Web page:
Aquatic Sciences

, Volume 73, Issue 3, pp 377–387 | Cite as

Influence of water mixing on the inhibitory effect of UV radiation on primary and bacterial production in Mediterranean coastal water

  • Roberto Bertoni
  • Wade H. Jeffrey
  • Mireille Pujo-Pay
  • Louise Oriol
  • Pascal Conan
  • Fabien JouxEmail author
Research Article


The scaling of the solar ultraviolet radiation (UVR, 280–400 nm) effect on phyto- and bacterio-plankton at the ecosystem level is difficult since its estimate is often based on short-time incubation experiments performed at fixed depths, neglecting the previous days’ radiation history and the variable radiation caused by vertical mixing. To examine this issue, we measured primary (PP) and bacterial (BP) production in samples from coastal water in the Northwest Mediterranean Sea incubated at fixed depths or moving vertically within the water column (0–8 m) with a periodicity of 22 min, exposed to full sun, PAR or maintained in dark. Three experiments were carried out on consecutive days to measure day-to-day variations in planktonic response. In surface waters, PP was inhibited by ~32 to 42% by UVR, and BP was inhibited by ~50 to 70% by solar radiation (UVR + PAR). We observed a general decrease in the integrated inhibition of PP due to UVR for both fixed and moving incubations over the 3 days from ~27% of inhibition to non-significant inhibition. In contrast, large discrepancies were observed in the integrated inhibition of BP due to solar radiation (UVR + PAR) between fixed and moving incubations. Whereas both type of incubations gave similar estimation of solar radiation inhibition on day 1 (~25%), inhibition became much higher for fixed incubation compared to moving incubation on days 2 and 3. Differences in responses between days suggest that light history, spectral quality, photoadaptation or acclimation may be important factors in daily observed responses. Our results also underline, for the first time, the importance of the vertical mixing in the BP inhibition by solar radiation.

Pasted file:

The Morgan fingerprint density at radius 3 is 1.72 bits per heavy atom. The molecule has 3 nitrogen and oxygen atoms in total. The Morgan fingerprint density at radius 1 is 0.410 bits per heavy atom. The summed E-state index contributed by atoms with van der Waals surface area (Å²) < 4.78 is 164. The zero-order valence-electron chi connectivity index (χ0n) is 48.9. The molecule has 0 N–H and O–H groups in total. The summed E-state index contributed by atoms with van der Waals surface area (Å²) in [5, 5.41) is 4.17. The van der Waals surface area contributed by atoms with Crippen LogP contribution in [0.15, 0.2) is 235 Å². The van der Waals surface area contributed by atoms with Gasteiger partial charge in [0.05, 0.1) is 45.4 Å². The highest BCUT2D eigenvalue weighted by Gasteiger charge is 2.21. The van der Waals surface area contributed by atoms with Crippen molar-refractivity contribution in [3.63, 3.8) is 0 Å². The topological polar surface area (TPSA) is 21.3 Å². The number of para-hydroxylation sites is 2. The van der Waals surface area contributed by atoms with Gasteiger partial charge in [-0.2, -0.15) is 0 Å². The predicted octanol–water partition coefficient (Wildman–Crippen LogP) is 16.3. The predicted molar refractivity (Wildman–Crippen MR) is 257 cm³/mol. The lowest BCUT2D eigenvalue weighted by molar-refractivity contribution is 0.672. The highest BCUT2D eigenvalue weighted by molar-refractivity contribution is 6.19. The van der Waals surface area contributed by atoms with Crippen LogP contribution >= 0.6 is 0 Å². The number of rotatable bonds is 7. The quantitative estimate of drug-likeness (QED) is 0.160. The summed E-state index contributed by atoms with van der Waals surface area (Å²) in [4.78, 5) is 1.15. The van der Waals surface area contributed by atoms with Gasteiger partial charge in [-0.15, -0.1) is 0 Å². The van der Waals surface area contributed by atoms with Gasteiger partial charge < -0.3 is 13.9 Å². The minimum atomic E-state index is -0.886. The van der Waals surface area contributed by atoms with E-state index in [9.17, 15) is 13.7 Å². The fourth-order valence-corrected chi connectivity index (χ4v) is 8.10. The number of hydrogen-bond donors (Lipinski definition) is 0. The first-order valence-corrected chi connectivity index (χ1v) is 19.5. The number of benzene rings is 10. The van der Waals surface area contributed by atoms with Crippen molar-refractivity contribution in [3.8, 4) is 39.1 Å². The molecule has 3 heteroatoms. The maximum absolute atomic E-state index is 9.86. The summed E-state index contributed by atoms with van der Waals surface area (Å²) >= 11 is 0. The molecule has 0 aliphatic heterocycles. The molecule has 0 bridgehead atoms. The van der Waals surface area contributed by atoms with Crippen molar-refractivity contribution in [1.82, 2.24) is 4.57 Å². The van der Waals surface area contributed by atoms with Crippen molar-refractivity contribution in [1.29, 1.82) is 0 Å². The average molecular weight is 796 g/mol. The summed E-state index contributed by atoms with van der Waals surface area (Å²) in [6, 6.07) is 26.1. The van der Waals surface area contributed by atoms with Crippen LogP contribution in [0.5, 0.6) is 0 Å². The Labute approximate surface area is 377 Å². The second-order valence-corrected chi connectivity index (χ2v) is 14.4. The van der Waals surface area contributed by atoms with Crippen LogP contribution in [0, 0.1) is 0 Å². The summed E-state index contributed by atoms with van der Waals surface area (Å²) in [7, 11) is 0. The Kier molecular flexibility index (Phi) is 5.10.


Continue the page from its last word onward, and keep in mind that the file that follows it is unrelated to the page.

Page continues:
Primary production Bacterial production Mediterranean sea Ultraviolet radiation Vertical mixing 



We thank the crew of the Service d’Observation du Laboratoire Arago for their assistance during field sampling and incubation. We also acknowledge Météo France for the release of the wind speed data and E. Balseiro for revising the early version of the manuscript. This study was funded by the CNRS-PROOF program (“Induction of microbial community responses and dissolved organic matter transformation by UltraViolet radiation in marine ECOsystems” [UVECO] project) and by National Science Foundation Office of International Science and Engineering U.S-France Cooperative Science Program grant 0340764 to W.H.J.

Supplementary material

27_2011_185_MOESM1_ESM.doc (262 kb)
Supplementary Fig S1 (DOC 263 kb)


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Copyright information

© Springer Basel AG 2011

Authors and Affiliations

  • Roberto Bertoni
    • 1
  • Wade H. Jeffrey
    • 2
  • Mireille Pujo-Pay
    • 3
    • 4
  • Louise Oriol
    • 3
    • 4
  • Pascal Conan
    • 3
    • 4
  • Fabien Joux
    • 3
    • 4
    Email author
  1. 1.CNR Istituto per lo Studio degli EcosistemiVerbania, PallanzaItaly
  2. 2.Center for Environmental Diagnostics and BioremediationUniversity of West FloridaPensacolaUSA
  3. 3.UPMC Univ Paris 06, UMR 7621, Laboratoire d’Océanographie Microbienne, Observatoire OcéanologiqueBanyuls/merFrance
  4. 4.CNRS, UMR 7621, Laboratoire d’Océanographie Microbienne, Observatoire OcéanologiqueBanyuls/merFrance

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